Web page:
You can find more details on the GPU configurations for devices from this Wikipedia article – http://en.wikipedia.org/wiki/Comparison_of_Android_devices

5. Battery life can be low to pathetic

This is another area where these devices can be great downfall.  They are packaged with batteries that have 50-100% less capacity compared to the branded tablets. That means while the branded expensive devices can happily run for 6-10hours or weeks on standby mode, these cheap tablets can barely run for 2-3hours or stay on standby for more than a few days.  This can be big issue for some.  Definitely a big issue for me.

The next area is the battery origins are not known, finding replacements are not going to be easy.  Most tablets are designed where the battery is sealed unlike mobile phones, and battery replacement is not simply buying and inserting the new battery.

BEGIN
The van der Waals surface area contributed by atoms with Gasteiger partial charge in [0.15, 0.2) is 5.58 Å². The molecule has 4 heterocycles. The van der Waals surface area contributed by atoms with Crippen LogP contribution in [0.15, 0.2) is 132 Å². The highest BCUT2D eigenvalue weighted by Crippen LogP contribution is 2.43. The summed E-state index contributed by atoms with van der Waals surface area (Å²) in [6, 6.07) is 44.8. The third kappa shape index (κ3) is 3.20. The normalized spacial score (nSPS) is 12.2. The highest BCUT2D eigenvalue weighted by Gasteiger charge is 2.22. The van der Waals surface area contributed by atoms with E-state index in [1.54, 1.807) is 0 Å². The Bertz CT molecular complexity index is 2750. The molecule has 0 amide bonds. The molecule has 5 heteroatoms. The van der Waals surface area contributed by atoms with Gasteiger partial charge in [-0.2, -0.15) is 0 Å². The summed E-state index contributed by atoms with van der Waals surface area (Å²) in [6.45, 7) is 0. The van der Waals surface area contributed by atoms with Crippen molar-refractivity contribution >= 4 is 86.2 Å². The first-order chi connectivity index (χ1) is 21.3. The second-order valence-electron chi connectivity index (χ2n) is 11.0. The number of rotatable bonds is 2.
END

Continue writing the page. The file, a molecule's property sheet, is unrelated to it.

6. Screen resolution, quality,  pixels and TYPE

One of the biggest issues is that most of these devices are still resistive touch, not capacitive.  Resistive means you can use a stylus, but you have to really thump into the screen.  The low smooth scrolling you get when you use an IPad/IPhone, or the new Android/Symbian devices are only possible with capacitive touch devices.  However the good news is that some of the newer devices are now moving into these type of screens.  However again be careful, as the marketing literature will say it is but the true hardware maybe not.  One quick way is to try the famous pinch and zoom, which can only be done with a multi-touch capacitive screen technology.